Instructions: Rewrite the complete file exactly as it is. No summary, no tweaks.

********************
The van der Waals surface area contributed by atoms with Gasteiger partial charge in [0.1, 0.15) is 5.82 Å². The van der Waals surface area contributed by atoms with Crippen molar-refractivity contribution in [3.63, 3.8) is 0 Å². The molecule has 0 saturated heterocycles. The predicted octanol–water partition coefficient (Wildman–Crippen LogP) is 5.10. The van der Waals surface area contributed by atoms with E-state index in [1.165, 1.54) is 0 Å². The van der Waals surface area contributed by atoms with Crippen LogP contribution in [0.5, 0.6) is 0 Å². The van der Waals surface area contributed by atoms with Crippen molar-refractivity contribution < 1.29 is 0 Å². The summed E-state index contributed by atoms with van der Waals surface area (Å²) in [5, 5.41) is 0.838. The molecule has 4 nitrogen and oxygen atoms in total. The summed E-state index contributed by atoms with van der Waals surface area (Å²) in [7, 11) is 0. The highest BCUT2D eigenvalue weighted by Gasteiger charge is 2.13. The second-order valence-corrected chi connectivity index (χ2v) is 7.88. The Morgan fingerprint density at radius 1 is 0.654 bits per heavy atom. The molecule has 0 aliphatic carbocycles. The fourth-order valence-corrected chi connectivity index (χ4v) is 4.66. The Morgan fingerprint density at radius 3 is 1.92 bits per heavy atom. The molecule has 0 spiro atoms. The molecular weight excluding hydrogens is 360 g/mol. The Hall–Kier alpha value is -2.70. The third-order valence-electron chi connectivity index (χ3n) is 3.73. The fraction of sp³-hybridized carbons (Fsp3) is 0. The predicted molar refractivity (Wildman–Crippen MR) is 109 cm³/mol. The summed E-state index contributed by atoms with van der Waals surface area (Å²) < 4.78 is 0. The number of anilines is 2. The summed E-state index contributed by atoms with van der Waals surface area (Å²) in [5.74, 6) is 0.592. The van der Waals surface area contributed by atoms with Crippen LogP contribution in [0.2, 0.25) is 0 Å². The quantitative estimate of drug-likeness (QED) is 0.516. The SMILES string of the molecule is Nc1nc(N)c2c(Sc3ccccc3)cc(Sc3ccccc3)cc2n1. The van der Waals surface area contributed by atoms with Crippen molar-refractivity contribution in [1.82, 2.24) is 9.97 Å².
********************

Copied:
The van der Waals surface area contributed by atoms with Gasteiger partial charge in [0.1, 0.15) is 5.82 Å². The van der Waals surface area contributed by atoms with Crippen molar-refractivity contribution in [3.63, 3.8) is 0 Å². The molecule has 0 saturated heterocycles. The predicted octanol–water partition coefficient (Wildman–Crippen LogP) is 5.10. The van der Waals surface area contributed by atoms with E-state index in [1.165, 1.54) is 0 Å². The van der Waals surface area contributed by atoms with Crippen LogP contribution in [0.5, 0.6) is 0 Å². The van der Waals surface area contributed by atoms with Crippen molar-refractivity contribution < 1.29 is 0 Å². The summed E-state index contributed by atoms with van der Waals surface area (Å²) in [5, 5.41) is 0.838. The molecule has 4 nitrogen and oxygen atoms in total. The summed E-state index contributed by atoms with van der Waals surface area (Å²) in [7, 11) is 0. The highest BCUT2D eigenvalue weighted by Gasteiger charge is 2.13. The second-order valence-corrected chi connectivity index (χ2v) is 7.88. The Morgan fingerprint density at radius 1 is 0.654 bits per heavy atom. The molecule has 0 aliphatic carbocycles. The fourth-order valence-corrected chi connectivity index (χ4v) is 4.66. The Morgan fingerprint density at radius 3 is 1.92 bits per heavy atom. The molecule has 0 spiro atoms. The molecular weight excluding hydrogens is 360 g/mol. The Hall–Kier alpha value is -2.70. The third-order valence-electron chi connectivity index (χ3n) is 3.73. The fraction of sp³-hybridized carbons (Fsp3) is 0. The predicted molar refractivity (Wildman–Crippen MR) is 109 cm³/mol. The summed E-state index contributed by atoms with van der Waals surface area (Å²) < 4.78 is 0. The number of anilines is 2. The summed E-state index contributed by atoms with van der Waals surface area (Å²) in [5.74, 6) is 0.592. The van der Waals surface area contributed by atoms with Crippen LogP contribution in [0.2, 0.25) is 0 Å². The quantitative estimate of drug-likeness (QED) is 0.516. The SMILES string of the molecule is Nc1nc(N)c2c(Sc3ccccc3)cc(Sc3ccccc3)cc2n1. The van der Waals surface area contributed by atoms with Crippen molar-refractivity contribution in [1.82, 2.24) is 9.97 Å².